Friday, December 08, 2017

12. Concentrated Romans (15:14-16:27)

This is the last section of Romans, although I still have a few holes to plug.

Romans 15:14-16:27
A. Closing (15:14-33)
  • These verses close the body of the letter. The earliest papyrus manuscript of Paul's letters (p46) also puts the doxology of 16:25-27 here. See comments below on Romans 16. 
  • 15:14-21. Paul understands himself to be the apostle to the Gentiles. In 15:16, Paul compares himself to a priestly minister (leitourgos), serving as a priest of the gospel (hierougeo) offering up the Gentiles to God (prospora). 
  • 15:19. Miracles were part of Paul's ministry.
  • Paul also had ministered already as far west as Illyricum. That's in the far northwest of Greece. When did he go there? Acts does not say. Perhaps it was while he was in Greece the first time.
  • 15:20. Paul does not see it as his mission to build established churches. He is a church planter. He does not plan to stay in Rome for long but to use it as a launching point.
  • 15:22-23. Paul talks about his plans. He plans to go from Rome to Spain (15:24). At present he is headed to Jerusalem (15:25).
  • 15:24-29. Paul has been collecting an offering (cf. 2 Cor. 8-9) to take to Jerusalem. This offering perhaps is the fulfillment of the concern for the poor in Galatians 2:10.
  • 15:27. Paul sees this gift to the Jews by the Gentiles as material reciprocity for the spiritual gift the Jews have given to them.
  • 15:30-33. Paul realizes he faces enemies in Jerusalem. He asks for the prayers of the Romans that the Jerusalem church will accept his offering. Of course Acts tells us that he gets arrested in Jerusalem.
B. Letter of Recommendation (16:1-27)
  • Although most Romans scholars currently think Romans 16 is right where it should be, some have argued that it may have been a separate letter sent to Ephesus from Corinth at the same time as Romans. The reasons are 1) these are a lot of people for Paul to know at a place he's never visited, 2) some of them are associated with Asia or were last known to have been at Ephesus (e.g., Priscilla and Aquila), 3) there are some manuscript issues with the conclusion.
  • Romans 16 would especially seem to be a letter of recommendation for Phoebe (16:1-2). We think of how different distance was experienced in a world without phones or email, and how important such commendations were.
  • Phoebe was a deacon (diakonos), the leadership role mentioned in various places in the New Testament (e.g., Phil. 1:1). Throughout this chapter, Paul shows that he worked alongside many women in his mission. No hint of the kind of segregation of ministry sometimes advocated today.
  • Cenchreae was a port village of Corinth, an indication that Paul is in Corinth as he writes.
  • Priscilla and Aquila had been Paul's coworkers originally in Corinth and then in Ephesus. In 2 Timothy 4 they are in Ephesus again. Priscilla is often mentioned first before her husband, a matter of some significance in that world.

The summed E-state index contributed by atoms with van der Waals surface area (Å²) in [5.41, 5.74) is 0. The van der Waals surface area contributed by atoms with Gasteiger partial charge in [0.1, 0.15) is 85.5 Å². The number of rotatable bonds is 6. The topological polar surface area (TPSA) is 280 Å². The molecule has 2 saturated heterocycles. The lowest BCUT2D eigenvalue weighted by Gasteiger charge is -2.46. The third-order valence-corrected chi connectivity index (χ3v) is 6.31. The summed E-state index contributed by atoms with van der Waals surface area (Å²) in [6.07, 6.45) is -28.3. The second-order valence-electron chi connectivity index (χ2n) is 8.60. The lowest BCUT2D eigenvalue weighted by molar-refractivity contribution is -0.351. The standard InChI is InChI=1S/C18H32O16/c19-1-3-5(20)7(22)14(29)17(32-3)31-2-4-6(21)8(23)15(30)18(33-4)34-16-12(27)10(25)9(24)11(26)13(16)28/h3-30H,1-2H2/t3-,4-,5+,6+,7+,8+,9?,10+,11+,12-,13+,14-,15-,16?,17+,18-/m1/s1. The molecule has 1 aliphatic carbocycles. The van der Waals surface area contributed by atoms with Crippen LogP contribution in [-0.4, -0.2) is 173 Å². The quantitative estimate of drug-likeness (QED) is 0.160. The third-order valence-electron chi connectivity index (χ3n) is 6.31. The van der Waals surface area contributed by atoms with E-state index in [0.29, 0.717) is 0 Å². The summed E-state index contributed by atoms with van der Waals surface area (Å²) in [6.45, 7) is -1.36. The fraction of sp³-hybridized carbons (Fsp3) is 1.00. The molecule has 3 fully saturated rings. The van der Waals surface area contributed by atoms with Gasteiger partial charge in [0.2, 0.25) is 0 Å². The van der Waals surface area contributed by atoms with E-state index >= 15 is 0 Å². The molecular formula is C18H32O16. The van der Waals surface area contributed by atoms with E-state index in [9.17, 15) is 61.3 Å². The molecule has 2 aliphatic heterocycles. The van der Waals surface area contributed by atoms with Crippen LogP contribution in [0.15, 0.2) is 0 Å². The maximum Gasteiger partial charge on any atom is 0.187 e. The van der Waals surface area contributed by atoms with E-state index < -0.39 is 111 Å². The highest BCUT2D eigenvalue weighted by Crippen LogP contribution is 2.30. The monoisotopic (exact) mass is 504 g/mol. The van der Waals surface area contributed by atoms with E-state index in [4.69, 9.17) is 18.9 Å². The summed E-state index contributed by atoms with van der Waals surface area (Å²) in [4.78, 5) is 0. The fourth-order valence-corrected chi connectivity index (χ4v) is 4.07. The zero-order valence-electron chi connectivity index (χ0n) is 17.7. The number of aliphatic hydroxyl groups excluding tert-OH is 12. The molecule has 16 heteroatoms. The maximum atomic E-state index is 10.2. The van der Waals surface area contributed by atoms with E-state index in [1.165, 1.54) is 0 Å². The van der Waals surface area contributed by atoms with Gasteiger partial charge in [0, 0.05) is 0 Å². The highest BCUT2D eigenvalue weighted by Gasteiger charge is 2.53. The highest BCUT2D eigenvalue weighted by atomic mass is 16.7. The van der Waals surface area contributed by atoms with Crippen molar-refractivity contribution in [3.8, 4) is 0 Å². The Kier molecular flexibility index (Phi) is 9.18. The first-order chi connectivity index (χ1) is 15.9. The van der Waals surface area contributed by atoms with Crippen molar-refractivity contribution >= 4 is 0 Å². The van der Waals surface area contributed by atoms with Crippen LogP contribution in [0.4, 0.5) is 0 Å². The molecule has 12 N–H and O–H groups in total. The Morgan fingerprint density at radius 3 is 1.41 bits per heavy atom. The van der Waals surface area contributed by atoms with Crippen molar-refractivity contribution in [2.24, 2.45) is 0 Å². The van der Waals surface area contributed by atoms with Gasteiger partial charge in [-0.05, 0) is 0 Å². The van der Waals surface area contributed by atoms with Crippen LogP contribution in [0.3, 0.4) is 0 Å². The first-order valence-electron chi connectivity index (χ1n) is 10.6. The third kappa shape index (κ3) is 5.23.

• Epaenetus was the first convert in Asia, in Ephesus presumably.
  • Andronicus and Junia, a Jewish husband and wife pair, were notable "among the apostles." The wording is a little ambiguous but may suggest that this couple had witnessed the risen Christ and been commissioned by him to proclaim that witness. That would put this man and woman in the same second tier apostleship as Paul and Barnabas. Other translations with a bias against women in ministry (e.g., ESV) render the verse to say that they were well-known to the apostles.
  • 16:17-23. A warning against divisions. Interesting that some from Corinth are then mentioned. Is this also a subtle hint to them as well? Paul warns against those who deceive the innocent with flattery and smooth talk. Perhaps false-teachers are already beginning to become a problem in the church.
  • 16:23. Gaius seems to provide the central home for the church of Corinth to meet, and that is where Paul is staying as he writes. Erastus is the city's aedile. A paving stone survives at Corinth with his name carved in it, stating that he paid for it.
  • 16:22. Tertius is the name of the scribe or amanuensis who wrote Romans down.
  • 16:21 Timothy is with Paul, as we would have thought from 2 Corinthians.
  • 16:20 is an allusion to Genesis 3:15, an indication that Paul thought of the serpent in the Garden as Satan.
  • There is some variety in the endings of Romans among the manuscripts. The verses, 16:25-27, are actually located at the end of Romans 14 in most Greek manuscripts, which of course are medieval. There was thus another ending in some manuscripts, 16:24. 
  • This raises the question of whether this ending doxology was part of the original Romans or whether it was originally located elsewhere. The oldest manuscript of Paul has it at the end of chapter 15, which fits with the hypothesis that chapter 16 was originally a separate letter to Ephesus.
  • To God be glory forevermore!
I. Introduction
1. Romans 1:1-15

II.1 Who is Justified?
II.1.1 Humanity's Problem
2. Romans 1:16-17
3. Romans 1:18-32
4. Romans 2:1-3:20

II.1.2 God's Solution
5. Romans 3:21-31
6. Romans 4:1-5:11

II.2 What about Sin?
7. Romans 5:12-6:23
8. Romans 7:1-8:39

II.3 What about Israel?
9. Romans 9-11

III. Transformed Minds
10. Romans 12-13
11. Romans 14:1-15:13

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